Correcting these issues is easier said than done; as I noted, there are several structures that could be the limiting factor. However, for those looking for a relatively universal stretch they can use to get a bit of everything, I like the wall lat stretch with stabilization, one piece of a comprehensive (but not excessive and boring) static stretching program included in Show and Go.
7. Don’t ignore the thoracic spine. The previous two examples focused exclusively on the glenohumeral joint, but the truth is that it is tremendously dependent on thoracic spine positioning. Ask any physical therapist, and they’ll tell you that if they can get the thoracic spine moving, they can instantly improve glenohumeral joint range-of-motion without even touching the shoulder (this is incredibly valuable with folks who may have stiff glenohumeral joints that can’t be mobilized aggressively following shoulder surgery; they need ROM in any way possible). And, truthfully, you can substitute a lack of thoracic spine extension for the shoulder flexion problems and compensation schemes above, and a lack of thoracic spine rotation can work in much the same way as a GIRD (substitute excessive scapular protraction with reaching tasks).
If you ever want to quickly check to see what limiting thoracic extension does to someone’s upper body posture, just put them in supine position and push the sternum/rib cage down – which will bring the thoracic spine into flexion. Watch what happens to the position of his chin, and the size of the “gap” between his neck and the table:
Now, just consider what kind of “yank” this puts on the sternocleidomastoid chronically…
…and you’ll understand why a lack of thoracic spine mobility can give people enough neck pain and tension headaches to make Lindsay Lohan’s hangovers look like a walk in the park. And this doesn’t even consider what’s going on with scalenes, suboccipitals, levator scapulae, subclavius, and a host of other muscles that are royally pissed off! Also, think about all those folks in your gym doing hours and hours of crunches (especially while tugging on the neck). Ouch.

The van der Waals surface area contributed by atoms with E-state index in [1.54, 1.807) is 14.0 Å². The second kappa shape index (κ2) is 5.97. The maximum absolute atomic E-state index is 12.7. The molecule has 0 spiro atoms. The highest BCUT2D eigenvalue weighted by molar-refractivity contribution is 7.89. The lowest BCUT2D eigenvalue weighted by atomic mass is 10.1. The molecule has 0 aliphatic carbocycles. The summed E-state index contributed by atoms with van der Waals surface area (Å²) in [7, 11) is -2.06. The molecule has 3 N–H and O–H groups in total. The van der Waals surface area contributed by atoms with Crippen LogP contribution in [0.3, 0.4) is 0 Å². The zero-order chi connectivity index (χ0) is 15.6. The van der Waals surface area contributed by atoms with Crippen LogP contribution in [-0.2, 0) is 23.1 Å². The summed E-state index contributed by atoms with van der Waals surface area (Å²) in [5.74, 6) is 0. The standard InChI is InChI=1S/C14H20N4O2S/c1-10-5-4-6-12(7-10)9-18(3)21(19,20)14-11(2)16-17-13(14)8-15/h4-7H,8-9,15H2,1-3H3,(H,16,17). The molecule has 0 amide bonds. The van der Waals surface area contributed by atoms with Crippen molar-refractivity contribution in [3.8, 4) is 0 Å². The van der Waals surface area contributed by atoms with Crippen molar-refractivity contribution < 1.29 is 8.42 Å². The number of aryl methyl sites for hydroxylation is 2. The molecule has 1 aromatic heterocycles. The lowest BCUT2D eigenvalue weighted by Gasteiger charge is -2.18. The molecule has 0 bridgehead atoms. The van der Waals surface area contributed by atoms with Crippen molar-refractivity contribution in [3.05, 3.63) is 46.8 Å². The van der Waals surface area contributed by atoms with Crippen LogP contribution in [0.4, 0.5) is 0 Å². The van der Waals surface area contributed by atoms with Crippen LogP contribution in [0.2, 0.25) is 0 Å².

For that reason, we need to get our thoracic spine moving – and more specifically, we need to get it moving in both extension and rotation. I’ve mentioned in the past that the side-lying extension-rotation is one of my favorites (assuming no symptoms); remember that the overwhelming majority of the range-of-motion is coming from the upper back, not just the shoulder:
Here’s another we’re using quite a bit nowadays in our folks who have good internal rotation (which we want to keep!):
8. Watch your daily habits and get up more frequently. I’m at 1,140 words for this post right now – plus several pictures and videos. In other words, some of you might have been hunched over your computer screens trying to figure out what I’m saying for over 20 minutes now – and that’s when “creep” starts to set in an postural changes become more and more harmful (both aesthetically and functionally).
With that in mind, make a point of getting up more frequently throughout the day if you have to be sitting a ton. Likewise, “shuffle” or “fidget” in your chair; as Dr. Stuart McGill once said, “The best posture is the one that is constantly changing.” Now, shouldn’t you get up and walk around for a few minutes?
I’ll be back soon with Part 3 of this series, but in the meantime, I’d encourage you to check out Show and Go: High Performance Training to Look, Feel, and Move Better, a comprehensive program that includes many of the principles I have outlined in this series.